Keeping Your Workers Busy

We live in a society where constant productivity and accountability are highly sought after. Some middle manager needs to keep to her KPI (key performance indicator – the measure that determines if a job is being done), and those KPIs are invariably in some way linked to the KPIs of the people she manages. Those people then do everything in their power to keep their KPIs high.

The best way to keep your KPIs high and your manager happy goes something like this…

Someone asks me how long it will take to get a job done. I think it’ll take 5 hours. I tell them 10. They give me the job. I report in my time sheets that it took 9.5 (or 10.5) hours. I’m within tolerance (a KPI) and and marked as productive for around 10 hours (another KPI). In reality it too me 4. Or 6. Or 8. It could even take me twice as long as I anticipated. I’m still within reasonable tolerance and have met my KPIs.

Now examine what my actions have caused. Our client has been charged for 10 hours of my time. I only needed 4. Or 6. Or 8. Who knows. I could have taken 10 hours and been particularly laid back. I could have done it in a concerted 3 hour block and then checked facebook for the rest of the day. The client is billed for all that time.

Today I took it easy. I was booked on a job that required me to make 4 changes to a web site. I have no idea what the effort would be because the person who assigned the tasks to me didn’t give me enough information to reproduce the error. I started working on the company web site. There was a one hour training session that 10 people attended on an company my employer just bought and we need to know something about them. It was mandatory (even though only 10 attended). I could summarise it in an email in 30 minutes. It would take you 5 minutes to understand. That’s less than an hour and a half total effort instead of 10 person-hours of meetings.

I was over 80% productive today – met one KPI. I did everything in around the time that was expected of me – another KPI. And yet I didn’t actually produce anything that made my employer money.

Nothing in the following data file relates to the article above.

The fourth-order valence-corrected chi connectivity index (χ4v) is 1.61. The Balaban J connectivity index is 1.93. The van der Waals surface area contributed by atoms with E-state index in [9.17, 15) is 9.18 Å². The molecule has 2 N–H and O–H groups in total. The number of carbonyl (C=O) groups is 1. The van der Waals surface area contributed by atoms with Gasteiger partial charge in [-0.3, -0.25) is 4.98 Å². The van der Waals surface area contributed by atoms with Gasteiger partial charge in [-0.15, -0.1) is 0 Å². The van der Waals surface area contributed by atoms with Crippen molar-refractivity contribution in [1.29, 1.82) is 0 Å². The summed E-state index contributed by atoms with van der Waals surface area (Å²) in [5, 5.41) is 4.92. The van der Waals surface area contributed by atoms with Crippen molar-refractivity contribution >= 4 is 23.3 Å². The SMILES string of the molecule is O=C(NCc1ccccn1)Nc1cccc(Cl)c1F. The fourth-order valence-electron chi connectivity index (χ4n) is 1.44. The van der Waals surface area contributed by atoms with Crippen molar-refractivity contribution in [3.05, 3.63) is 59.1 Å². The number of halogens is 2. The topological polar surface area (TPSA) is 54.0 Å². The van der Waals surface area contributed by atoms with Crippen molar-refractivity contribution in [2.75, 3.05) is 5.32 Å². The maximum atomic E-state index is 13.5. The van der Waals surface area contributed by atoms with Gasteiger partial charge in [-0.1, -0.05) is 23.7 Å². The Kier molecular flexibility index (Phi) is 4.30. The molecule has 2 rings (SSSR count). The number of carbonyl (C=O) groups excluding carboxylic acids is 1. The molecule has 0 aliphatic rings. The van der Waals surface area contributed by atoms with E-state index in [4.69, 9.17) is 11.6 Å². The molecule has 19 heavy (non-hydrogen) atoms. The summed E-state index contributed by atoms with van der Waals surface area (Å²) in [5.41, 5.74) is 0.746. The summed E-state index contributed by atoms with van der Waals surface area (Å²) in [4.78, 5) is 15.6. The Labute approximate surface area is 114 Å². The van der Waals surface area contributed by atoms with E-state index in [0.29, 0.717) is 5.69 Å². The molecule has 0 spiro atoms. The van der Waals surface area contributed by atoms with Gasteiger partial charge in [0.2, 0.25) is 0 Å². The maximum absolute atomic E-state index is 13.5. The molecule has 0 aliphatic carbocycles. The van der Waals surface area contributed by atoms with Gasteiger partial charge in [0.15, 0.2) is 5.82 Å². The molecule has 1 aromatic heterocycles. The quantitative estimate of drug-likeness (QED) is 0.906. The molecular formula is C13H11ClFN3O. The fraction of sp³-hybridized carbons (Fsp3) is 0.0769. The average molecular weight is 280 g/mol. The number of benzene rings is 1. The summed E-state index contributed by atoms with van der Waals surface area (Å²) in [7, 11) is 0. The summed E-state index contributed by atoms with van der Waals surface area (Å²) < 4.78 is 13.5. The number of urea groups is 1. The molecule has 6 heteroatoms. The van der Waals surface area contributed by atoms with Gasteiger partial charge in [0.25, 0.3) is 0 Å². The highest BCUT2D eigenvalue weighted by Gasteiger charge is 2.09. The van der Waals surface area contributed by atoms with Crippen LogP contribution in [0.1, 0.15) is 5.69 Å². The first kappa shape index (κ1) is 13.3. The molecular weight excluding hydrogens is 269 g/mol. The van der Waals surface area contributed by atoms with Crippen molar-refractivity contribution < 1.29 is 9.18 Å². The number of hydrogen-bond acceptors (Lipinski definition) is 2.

Sometimes it doesn’t pay to keep your workers busy. Sometimes it’s counter-intuitive. Combine this with presenteeism, a presumption of distrust in employees and other effects of management processes that alienate employees and it’s any wonder anyone’s driven to perform at work nowadays.

This would be a gripe, a moan, a pointless negative post if I didn’t offer any alternative perspectives, any pointers to other ways or solutions, so bearing in mind I don’t know your situation, your environment, your employer or your industry, here are some alternatives that you might consider as an employer, or you might suggest to your employer.

Results Only Work Environment: pay people for achieving targets, results, milestones, tasks, objectives. Sure, there are deadlines, but being in 9-5, M-F is not a prerequisite for work to be completed.

Hot Desking: This can work in two ways. You might have fewer desks that employees, and allow people to come and go as they please, work from home, etc. Or you might have a place per person, but they choose where to sit. They could work in the workplace kitchen, in a small room, in the den with the TV blaring, at a normal desk. They could choose to work near their team or by themselves. Whatever they need at that point in time to be in the flow.

Telecommuting or Working from Home: if your industry supports it, consider allowing your employees to work from home. If they don’t need face-time, to see clients or to give presentations, why have them spend their time commuting? Let them work from their home – they’re comfortable there. This requires not only discipline on behalf of the employee, but also trust from the manager. Did you know that while 75% of managers say they trust the people they manage, 67% need to see them?

There are more progressive ideas too, such as completely delegating responsibility to the staff members, opening the company books for all to see and allowing employees to choose their own salary. Make them all non-voting shareholders with a decent stake in the company.

Lots of food for thought here. I’d love to hear your opinions…